Pension Unitas/Art Prison Hostel (Prague, Czech Republic): This pension is an ideal place for budget travelers who want to take advantage of staying in the very center of Prague.
Pension Vetrník (Prague, Czech Republic): This family-run romantic hideaway is reachable in about 20 minutes by tram from the city center. Its atmosphere and prices are unbeatable.
BudaBaB Bed and Breakfast (Budapest, Hungary): Comfortable, modern, and in the city center, it is run by two expat Americans and the author of the Hungary chapter in this book.
Hotel Fönix (Pécs, Hungary): When in Pécs, you'll want to check out this bargain hotel that is beautifully located downtown, making it the ideal location to experience the city.
Hotel Karmel (Kraków, Poland): This lovely family-run inn, tucked away on a quiet street in the former Jewish quarter of Kazimierz, is a total surprise. From the warm and smiling woman at the reception desk to the parquet flooring and the crisp linens on beds, everything about this place says quality.
Premiere Classe (Warsaw, Poland): Warsaw is overpriced when it comes to decent accommodations. But here, a French-run chain came up with the novel idea of offering clean, modern rooms the size of a cubicle for a fraction of the price of other hotels. Sure the rooms are tiny, but the beds are big and comfortable, the bathrooms are clean, and the location is just a couple of tram stops from the main sights.
Casa Rozelor (Brasov, Romania): With three of the most idiosyncratic guest suites in the country, this guesthouse is a project of love that has taken years of painstaking restoration (now continuing in a similar building nearby), followed by careful detailing with eclectic antiques bought from Gypsies, complemented by outrageous contemporary art and furniture. And it's right in the heart of Brasov's medieval center. Seldom does the blend of old and new fit so well, and feel so good.
Casa cu Cerbi (Voievodeasa, Moldavia, Romania): One of the most beautiful guesthouses in Romania is a wooden house painted in bright, difficult-to-miss idiosyncratic green. Interiors are artfully decorated with traditional artifacts -- handmade rugs, brightly painted furniture, and evidence of a life spent at work in the fields. While there are few luxuries (aside from a lavish dinner and a pristine private bathroom), you'll spend your time getting to know a gentler way of life and exploring some of the most stunningly decorated monasteries on earth.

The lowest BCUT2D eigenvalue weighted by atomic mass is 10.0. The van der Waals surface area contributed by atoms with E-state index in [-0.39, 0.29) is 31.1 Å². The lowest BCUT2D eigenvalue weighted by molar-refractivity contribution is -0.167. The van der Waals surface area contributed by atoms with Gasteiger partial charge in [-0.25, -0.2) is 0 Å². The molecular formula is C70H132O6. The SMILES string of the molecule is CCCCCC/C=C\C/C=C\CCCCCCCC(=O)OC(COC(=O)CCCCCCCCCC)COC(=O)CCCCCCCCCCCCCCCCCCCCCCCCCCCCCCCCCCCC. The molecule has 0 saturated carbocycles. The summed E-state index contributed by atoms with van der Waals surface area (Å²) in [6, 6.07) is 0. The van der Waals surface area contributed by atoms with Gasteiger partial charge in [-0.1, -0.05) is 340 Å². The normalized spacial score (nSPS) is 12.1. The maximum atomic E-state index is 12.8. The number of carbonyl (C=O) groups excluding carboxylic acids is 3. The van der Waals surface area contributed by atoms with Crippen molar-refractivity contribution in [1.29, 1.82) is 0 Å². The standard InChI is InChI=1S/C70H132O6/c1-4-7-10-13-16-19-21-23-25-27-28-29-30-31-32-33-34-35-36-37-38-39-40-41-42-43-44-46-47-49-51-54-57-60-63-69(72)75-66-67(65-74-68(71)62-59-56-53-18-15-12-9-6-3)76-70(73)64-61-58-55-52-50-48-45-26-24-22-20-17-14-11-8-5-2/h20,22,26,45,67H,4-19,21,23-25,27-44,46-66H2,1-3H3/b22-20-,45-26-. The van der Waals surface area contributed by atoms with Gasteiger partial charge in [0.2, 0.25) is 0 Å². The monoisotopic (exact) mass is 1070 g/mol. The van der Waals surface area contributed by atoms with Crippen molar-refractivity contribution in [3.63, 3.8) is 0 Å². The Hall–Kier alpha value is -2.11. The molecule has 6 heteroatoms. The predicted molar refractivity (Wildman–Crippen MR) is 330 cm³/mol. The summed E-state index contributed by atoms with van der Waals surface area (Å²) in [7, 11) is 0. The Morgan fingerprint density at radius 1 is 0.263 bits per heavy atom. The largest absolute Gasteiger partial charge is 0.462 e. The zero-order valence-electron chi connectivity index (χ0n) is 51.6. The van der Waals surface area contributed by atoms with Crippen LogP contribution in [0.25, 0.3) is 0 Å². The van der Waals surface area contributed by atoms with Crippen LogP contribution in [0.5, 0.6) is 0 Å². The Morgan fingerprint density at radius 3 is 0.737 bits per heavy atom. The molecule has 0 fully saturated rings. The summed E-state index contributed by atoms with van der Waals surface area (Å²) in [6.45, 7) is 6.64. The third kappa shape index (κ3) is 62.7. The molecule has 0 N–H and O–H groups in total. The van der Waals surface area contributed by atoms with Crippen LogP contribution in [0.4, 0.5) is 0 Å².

G&R Hostels (Moscow, Russia): Several floors of a drab Soviet hotel have been transformed into clean, comfortable accommodations. Services include cars with drivers and visa support. While the location is not central, it's right next to a metro station.
Pulford Apartments (St. Petersburg, Russia): Furnished, renovated flats with views of St. Petersburg's greatest monuments. A range of room sizes and services is available, including cleaning and airport transfers. Moscow apartments are also available.
Penzión pod Hradom (Trencín, Slovakia): Every town should have a pension as clean, quiet, delightful, and cheap as this one. And the location is ideal, perched on a small lane beside the main square and just below the castle. If the pension is empty, the owners will give you the nicest room in the house for the price of a standard.
Hisa Franko Casa (Kobarid, Slovenia): A treasure in Soca Valley, near the Italian border. Each beautiful guest room is done in a unique combination of lively colors and all feature such treats as his-and-hers slippers and a choice of in-room amenities. It's more pension than hotel, and it is something of an afterthought to one of the country's finest restaurants, just downstairs.
Antiq Hotel (Ljubljana, Slovenia): In the heart of Ljubljana's Old Town, right near one of the paths that leads to the Castle, this small hotel is brand new and stuffed full of lovely antique pieces in a wonderful, tasteful jumble that will remind you of the city's excellent Sunday morning market.
Note: This information was accurate when it was published, but can change without notice. Please be sure to confirm all rates and details directly with the companies in question before planning your trip.